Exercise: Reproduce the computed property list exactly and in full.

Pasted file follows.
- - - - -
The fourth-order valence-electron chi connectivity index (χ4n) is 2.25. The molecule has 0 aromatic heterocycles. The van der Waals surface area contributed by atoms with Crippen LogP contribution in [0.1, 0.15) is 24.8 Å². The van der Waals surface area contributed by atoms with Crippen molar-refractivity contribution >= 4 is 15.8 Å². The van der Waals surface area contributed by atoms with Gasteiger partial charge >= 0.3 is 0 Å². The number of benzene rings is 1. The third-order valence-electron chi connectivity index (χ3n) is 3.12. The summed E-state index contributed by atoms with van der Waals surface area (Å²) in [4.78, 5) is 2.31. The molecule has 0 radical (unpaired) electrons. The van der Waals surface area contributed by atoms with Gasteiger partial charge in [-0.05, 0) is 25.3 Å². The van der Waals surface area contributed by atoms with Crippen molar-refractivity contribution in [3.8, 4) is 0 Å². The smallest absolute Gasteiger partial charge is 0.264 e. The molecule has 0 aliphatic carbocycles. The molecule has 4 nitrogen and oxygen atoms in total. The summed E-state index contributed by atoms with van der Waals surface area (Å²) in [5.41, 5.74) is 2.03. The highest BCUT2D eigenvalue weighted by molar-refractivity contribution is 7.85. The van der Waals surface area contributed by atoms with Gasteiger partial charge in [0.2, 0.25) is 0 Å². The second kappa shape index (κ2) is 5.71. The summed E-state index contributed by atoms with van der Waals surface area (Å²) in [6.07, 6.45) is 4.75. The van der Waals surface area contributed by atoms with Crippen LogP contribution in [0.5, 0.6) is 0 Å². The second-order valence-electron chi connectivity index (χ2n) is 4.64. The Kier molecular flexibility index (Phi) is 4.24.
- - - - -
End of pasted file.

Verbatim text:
The fourth-order valence-electron chi connectivity index (χ4n) is 2.25. The molecule has 0 aromatic heterocycles. The van der Waals surface area contributed by atoms with Crippen LogP contribution in [0.1, 0.15) is 24.8 Å². The van der Waals surface area contributed by atoms with Crippen molar-refractivity contribution >= 4 is 15.8 Å². The van der Waals surface area contributed by atoms with Gasteiger partial charge >= 0.3 is 0 Å². The number of benzene rings is 1. The third-order valence-electron chi connectivity index (χ3n) is 3.12. The summed E-state index contributed by atoms with van der Waals surface area (Å²) in [4.78, 5) is 2.31. The molecule has 0 radical (unpaired) electrons. The van der Waals surface area contributed by atoms with Gasteiger partial charge in [-0.05, 0) is 25.3 Å². The van der Waals surface area contributed by atoms with Crippen molar-refractivity contribution in [3.8, 4) is 0 Å². The smallest absolute Gasteiger partial charge is 0.264 e. The molecule has 0 aliphatic carbocycles. The molecule has 4 nitrogen and oxygen atoms in total. The summed E-state index contributed by atoms with van der Waals surface area (Å²) in [5.41, 5.74) is 2.03. The highest BCUT2D eigenvalue weighted by molar-refractivity contribution is 7.85. The van der Waals surface area contributed by atoms with Gasteiger partial charge in [0.2, 0.25) is 0 Å². The second kappa shape index (κ2) is 5.71. The summed E-state index contributed by atoms with van der Waals surface area (Å²) in [6.07, 6.45) is 4.75. The van der Waals surface area contributed by atoms with Crippen LogP contribution in [0.5, 0.6) is 0 Å². The second-order valence-electron chi connectivity index (χ2n) is 4.64. The Kier molecular flexibility index (Phi) is 4.24.